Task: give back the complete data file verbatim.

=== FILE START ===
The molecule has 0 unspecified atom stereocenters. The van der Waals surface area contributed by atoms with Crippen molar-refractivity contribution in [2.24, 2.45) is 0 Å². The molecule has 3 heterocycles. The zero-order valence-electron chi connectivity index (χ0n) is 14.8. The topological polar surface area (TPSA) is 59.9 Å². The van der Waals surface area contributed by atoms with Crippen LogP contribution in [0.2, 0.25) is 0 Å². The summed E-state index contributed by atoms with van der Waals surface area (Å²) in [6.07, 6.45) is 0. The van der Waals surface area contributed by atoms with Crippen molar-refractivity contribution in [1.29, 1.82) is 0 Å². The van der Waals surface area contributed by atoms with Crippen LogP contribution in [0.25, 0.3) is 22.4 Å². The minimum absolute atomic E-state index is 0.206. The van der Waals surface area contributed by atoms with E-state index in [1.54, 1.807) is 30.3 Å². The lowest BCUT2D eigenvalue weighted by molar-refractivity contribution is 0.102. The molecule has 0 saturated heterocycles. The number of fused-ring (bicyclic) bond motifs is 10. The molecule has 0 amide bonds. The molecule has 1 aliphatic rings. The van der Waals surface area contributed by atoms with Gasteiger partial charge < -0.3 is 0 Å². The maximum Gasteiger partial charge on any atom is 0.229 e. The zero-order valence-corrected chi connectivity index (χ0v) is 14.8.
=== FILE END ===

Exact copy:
The molecule has 0 unspecified atom stereocenters. The van der Waals surface area contributed by atoms with Crippen molar-refractivity contribution in [2.24, 2.45) is 0 Å². The molecule has 3 heterocycles. The zero-order valence-electron chi connectivity index (χ0n) is 14.8. The topological polar surface area (TPSA) is 59.9 Å². The van der Waals surface area contributed by atoms with Crippen LogP contribution in [0.2, 0.25) is 0 Å². The summed E-state index contributed by atoms with van der Waals surface area (Å²) in [6.07, 6.45) is 0. The van der Waals surface area contributed by atoms with Crippen molar-refractivity contribution in [1.29, 1.82) is 0 Å². The van der Waals surface area contributed by atoms with Crippen LogP contribution in [0.25, 0.3) is 22.4 Å². The minimum absolute atomic E-state index is 0.206. The van der Waals surface area contributed by atoms with E-state index in [1.54, 1.807) is 30.3 Å². The lowest BCUT2D eigenvalue weighted by molar-refractivity contribution is 0.102. The molecule has 0 saturated heterocycles. The number of fused-ring (bicyclic) bond motifs is 10. The molecule has 0 amide bonds. The molecule has 1 aliphatic rings. The van der Waals surface area contributed by atoms with Gasteiger partial charge < -0.3 is 0 Å². The maximum Gasteiger partial charge on any atom is 0.229 e. The zero-order valence-corrected chi connectivity index (χ0v) is 14.8.